Daylight Saving Time begins on Sunday
On Sunday, the US, Canada and parts of Mexico is going to begin Daylight Saving Time again. Many Caribbean Islands are also going to set their clocks forward. On March 29, many European countries will set their clocks forward as well.
The Daylight Saving Time will not start in Hawaii, Arizona, and parts of Alaska in the US. In Canada, the scheme will not be active in Saskatchewan and in other areas in territories and parts of Mexico.
It is expected that the coordinated time changes will cost the airline industry $147 million a year in travel disruptions alone. Americans on Central and Rocky Mountain time is going to spring forward for the last time as planned. It has been informed that Americans on Pacific Time must set their clocks forward two hours in place of one.
Mexico, the Caribbean, Canada and South America will also combine Atlantic and Greenland time into a single time zone one hour previous as compared with the new Eastern Time. Back in 1883, America began utilizing four time zones. During the next year, decision was made at the International Meridian Conference that that the whole world might coordinate time-keeping based on the British Prime Meridian and created 24 time zones.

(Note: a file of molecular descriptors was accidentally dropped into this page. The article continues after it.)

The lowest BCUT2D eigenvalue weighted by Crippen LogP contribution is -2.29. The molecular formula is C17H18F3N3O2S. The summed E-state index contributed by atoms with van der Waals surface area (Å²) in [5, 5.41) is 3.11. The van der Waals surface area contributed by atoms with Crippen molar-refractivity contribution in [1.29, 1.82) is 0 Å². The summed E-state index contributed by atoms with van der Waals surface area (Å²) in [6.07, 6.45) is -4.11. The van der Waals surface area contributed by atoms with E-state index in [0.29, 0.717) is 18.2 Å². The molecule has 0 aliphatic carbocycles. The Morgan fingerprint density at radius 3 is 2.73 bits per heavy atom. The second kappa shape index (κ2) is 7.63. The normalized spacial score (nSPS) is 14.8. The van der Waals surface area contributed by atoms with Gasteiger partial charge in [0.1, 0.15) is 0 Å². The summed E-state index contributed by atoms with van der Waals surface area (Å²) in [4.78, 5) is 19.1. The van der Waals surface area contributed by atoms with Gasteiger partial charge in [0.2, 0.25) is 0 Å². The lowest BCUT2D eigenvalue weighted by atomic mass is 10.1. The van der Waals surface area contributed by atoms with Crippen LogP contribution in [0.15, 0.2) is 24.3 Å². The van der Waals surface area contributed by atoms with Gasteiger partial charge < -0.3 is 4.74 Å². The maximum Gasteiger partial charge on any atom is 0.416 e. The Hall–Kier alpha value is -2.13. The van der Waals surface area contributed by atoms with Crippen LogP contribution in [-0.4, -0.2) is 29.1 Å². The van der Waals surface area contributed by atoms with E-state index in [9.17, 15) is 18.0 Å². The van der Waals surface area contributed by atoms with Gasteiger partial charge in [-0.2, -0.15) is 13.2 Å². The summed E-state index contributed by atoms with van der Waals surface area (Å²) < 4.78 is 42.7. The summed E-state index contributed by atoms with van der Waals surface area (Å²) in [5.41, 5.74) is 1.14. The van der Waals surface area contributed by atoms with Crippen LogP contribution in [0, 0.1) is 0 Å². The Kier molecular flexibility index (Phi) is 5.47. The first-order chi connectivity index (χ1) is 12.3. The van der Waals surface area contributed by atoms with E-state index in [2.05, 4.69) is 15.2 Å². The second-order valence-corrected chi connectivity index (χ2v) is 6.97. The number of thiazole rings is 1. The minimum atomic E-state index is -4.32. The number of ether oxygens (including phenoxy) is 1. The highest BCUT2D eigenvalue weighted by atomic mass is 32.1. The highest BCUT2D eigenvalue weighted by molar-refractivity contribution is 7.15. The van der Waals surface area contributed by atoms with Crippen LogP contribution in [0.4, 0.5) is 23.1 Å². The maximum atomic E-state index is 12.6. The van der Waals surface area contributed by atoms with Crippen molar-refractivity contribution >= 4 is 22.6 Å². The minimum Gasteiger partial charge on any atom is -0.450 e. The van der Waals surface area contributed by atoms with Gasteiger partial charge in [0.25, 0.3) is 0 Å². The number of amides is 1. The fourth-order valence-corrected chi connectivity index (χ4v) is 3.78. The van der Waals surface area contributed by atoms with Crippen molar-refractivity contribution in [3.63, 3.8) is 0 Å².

Times have changed and still time zone is based on commerce and the global hegemony that prevailed back in 1883. The present world is more integrated and it suggests that there is an advantage from fewer, more stable time zones. It has been notified that already, the world has outgrown Imperial Time that is the reason it is not correctly observed.
It is observed that at the time of a three and a half year commute between New York and Austin, America functions on less than four time zones. It has been informed that it's become habitual to arrange schedules in order to coordinate people in numerous domestic time zones.